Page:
I'm still in the dark in this particular instance. If I were writing a query for SVH, I wouldn't mention that the girls were blond. Nor do I think that the books would be inherently better or worse, or aimed at a different market, were you to go through and replace every description with that of African American girls.

I just don't agree with the idea that "Many readers, particularily younger ones, like reading characters who have some resemblance to themselves." Shouldn't the resemblence come through empathy with the character, and not superficially, through the character's appearance? I despised SWV, despite being a blue-eyed blond myself. My favorites were books like Trumpet of the Swan, A Little Princess, and Where the Red Fern Grows. Books with timeless characters that reach out to you no matter what their race, gender, or species.

I guess I'm just a little confused because the question seemed to imply that African American girls would relate to the characters solely because they're black, rather than because the characters are relatable in and of themselves.

literaticat said...

Diana P:

SO NOT THE DRAMA is so on the radar, no worries.

And I don't know why I was anonymous - I didn't mean to be. Not enough coffee this morning.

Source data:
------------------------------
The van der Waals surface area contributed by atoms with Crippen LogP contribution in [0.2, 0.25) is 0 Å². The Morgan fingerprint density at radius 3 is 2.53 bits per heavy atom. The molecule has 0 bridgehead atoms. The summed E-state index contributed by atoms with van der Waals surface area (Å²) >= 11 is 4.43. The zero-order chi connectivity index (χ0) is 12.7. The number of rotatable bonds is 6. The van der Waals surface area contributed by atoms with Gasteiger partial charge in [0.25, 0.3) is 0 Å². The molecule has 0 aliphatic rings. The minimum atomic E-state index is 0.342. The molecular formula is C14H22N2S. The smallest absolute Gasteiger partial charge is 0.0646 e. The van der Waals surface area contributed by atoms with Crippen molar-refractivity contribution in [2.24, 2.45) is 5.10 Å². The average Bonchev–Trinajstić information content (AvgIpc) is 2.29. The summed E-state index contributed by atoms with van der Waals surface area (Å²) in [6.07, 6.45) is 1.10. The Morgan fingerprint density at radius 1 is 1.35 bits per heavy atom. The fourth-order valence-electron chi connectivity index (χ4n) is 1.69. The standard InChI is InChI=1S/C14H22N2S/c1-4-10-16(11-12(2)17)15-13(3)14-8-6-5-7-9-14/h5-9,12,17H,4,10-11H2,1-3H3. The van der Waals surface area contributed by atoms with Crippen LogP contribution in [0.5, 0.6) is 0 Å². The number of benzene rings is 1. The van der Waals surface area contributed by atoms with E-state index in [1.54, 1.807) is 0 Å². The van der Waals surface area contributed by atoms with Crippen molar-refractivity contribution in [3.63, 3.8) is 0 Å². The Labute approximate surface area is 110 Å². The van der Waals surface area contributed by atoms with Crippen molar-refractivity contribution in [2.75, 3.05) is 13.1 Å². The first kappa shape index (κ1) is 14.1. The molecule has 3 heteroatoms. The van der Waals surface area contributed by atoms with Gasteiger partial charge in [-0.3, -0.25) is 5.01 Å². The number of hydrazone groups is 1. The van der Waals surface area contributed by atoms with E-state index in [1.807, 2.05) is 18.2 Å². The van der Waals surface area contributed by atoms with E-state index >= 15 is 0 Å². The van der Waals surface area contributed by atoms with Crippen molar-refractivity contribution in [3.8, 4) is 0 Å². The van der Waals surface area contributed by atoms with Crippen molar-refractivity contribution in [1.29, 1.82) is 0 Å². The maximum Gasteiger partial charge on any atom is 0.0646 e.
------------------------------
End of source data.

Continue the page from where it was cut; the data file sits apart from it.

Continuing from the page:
Miss P said...

Definitely put that information in your query letter. When I subbed to agents, three years ago, the fact that my YA novel would fill a void in the market took a prominent spot in my query. I'm certain this was often the reason a partial was requested.

I too write multi-culti YA fiction with the central characters being African American and for the same reason as this snarkling.

Prepare to see an increase in these types of book over the next year. In part due to Kensington books launching a YA line specifically focused on this type of book.

But also, because, overall, the publishing industry is finally starting to realize that black teens actually want to see themselves portrayed in books other than:
1. historical fiction
2. urban lit
3. lesson/message oriented

They're late, but better late than never!

M. Takhallus. said...

First of all, don't diss Sweet Valley -- they're crap but they paid our bills for a while.

Second, Regina Brooks at Serendipty Agency handles a lot of African American themed kid's stuff. And she seems like a sweetheart.

Anonymous said...

Hmmm... I'm already concerned. You are identifying your book based upon the race of the characters?!?!? If you were writing a YA about white teens would you say "I'm writing a book about white teens?" NO. You would say I'm writing a YA and focus on the story, no?

Character defines race. Race does NOT define character.